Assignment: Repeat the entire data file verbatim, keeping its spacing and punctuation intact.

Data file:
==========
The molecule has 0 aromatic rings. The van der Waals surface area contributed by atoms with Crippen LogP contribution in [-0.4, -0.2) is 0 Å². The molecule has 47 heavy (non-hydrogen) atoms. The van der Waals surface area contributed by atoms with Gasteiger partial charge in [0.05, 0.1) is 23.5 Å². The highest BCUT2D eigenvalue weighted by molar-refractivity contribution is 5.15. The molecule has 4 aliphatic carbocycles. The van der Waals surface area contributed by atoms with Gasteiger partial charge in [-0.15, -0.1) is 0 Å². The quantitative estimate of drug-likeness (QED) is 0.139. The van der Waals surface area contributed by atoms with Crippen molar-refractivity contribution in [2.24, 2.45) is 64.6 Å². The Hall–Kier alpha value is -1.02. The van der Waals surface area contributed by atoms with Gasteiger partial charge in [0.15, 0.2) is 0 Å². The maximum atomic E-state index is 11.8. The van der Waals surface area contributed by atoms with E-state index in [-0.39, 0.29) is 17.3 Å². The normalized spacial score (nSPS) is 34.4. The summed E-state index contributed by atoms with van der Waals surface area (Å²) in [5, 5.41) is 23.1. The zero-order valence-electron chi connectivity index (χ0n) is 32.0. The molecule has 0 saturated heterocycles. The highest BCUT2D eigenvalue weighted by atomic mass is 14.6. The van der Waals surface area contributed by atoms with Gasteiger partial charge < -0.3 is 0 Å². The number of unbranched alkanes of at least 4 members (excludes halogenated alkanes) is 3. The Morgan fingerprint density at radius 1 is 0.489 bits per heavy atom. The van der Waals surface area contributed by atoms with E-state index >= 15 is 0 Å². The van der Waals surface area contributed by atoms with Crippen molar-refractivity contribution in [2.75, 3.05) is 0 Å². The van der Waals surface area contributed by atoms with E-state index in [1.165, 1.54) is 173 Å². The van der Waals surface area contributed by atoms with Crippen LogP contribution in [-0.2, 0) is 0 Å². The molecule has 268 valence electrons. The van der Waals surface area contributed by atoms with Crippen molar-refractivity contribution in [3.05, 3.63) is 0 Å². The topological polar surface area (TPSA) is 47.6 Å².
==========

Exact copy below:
The molecule has 0 aromatic rings. The van der Waals surface area contributed by atoms with Crippen LogP contribution in [-0.4, -0.2) is 0 Å². The molecule has 47 heavy (non-hydrogen) atoms. The van der Waals surface area contributed by atoms with Gasteiger partial charge in [0.05, 0.1) is 23.5 Å². The highest BCUT2D eigenvalue weighted by molar-refractivity contribution is 5.15. The molecule has 4 aliphatic carbocycles. The van der Waals surface area contributed by atoms with Gasteiger partial charge in [-0.15, -0.1) is 0 Å². The quantitative estimate of drug-likeness (QED) is 0.139. The van der Waals surface area contributed by atoms with Crippen molar-refractivity contribution in [2.24, 2.45) is 64.6 Å². The Hall–Kier alpha value is -1.02. The van der Waals surface area contributed by atoms with Gasteiger partial charge in [0.15, 0.2) is 0 Å². The maximum atomic E-state index is 11.8. The van der Waals surface area contributed by atoms with E-state index in [-0.39, 0.29) is 17.3 Å². The normalized spacial score (nSPS) is 34.4. The summed E-state index contributed by atoms with van der Waals surface area (Å²) in [5, 5.41) is 23.1. The zero-order valence-electron chi connectivity index (χ0n) is 32.0. The molecule has 0 saturated heterocycles. The highest BCUT2D eigenvalue weighted by atomic mass is 14.6. The van der Waals surface area contributed by atoms with Gasteiger partial charge < -0.3 is 0 Å². The number of unbranched alkanes of at least 4 members (excludes halogenated alkanes) is 3. The Morgan fingerprint density at radius 1 is 0.489 bits per heavy atom. The van der Waals surface area contributed by atoms with E-state index >= 15 is 0 Å². The van der Waals surface area contributed by atoms with Crippen molar-refractivity contribution in [2.75, 3.05) is 0 Å². The van der Waals surface area contributed by atoms with E-state index in [1.165, 1.54) is 173 Å². The van der Waals surface area contributed by atoms with Crippen LogP contribution in [-0.2, 0) is 0 Å². The molecule has 268 valence electrons. The van der Waals surface area contributed by atoms with Crippen molar-refractivity contribution in [3.05, 3.63) is 0 Å². The topological polar surface area (TPSA) is 47.6 Å².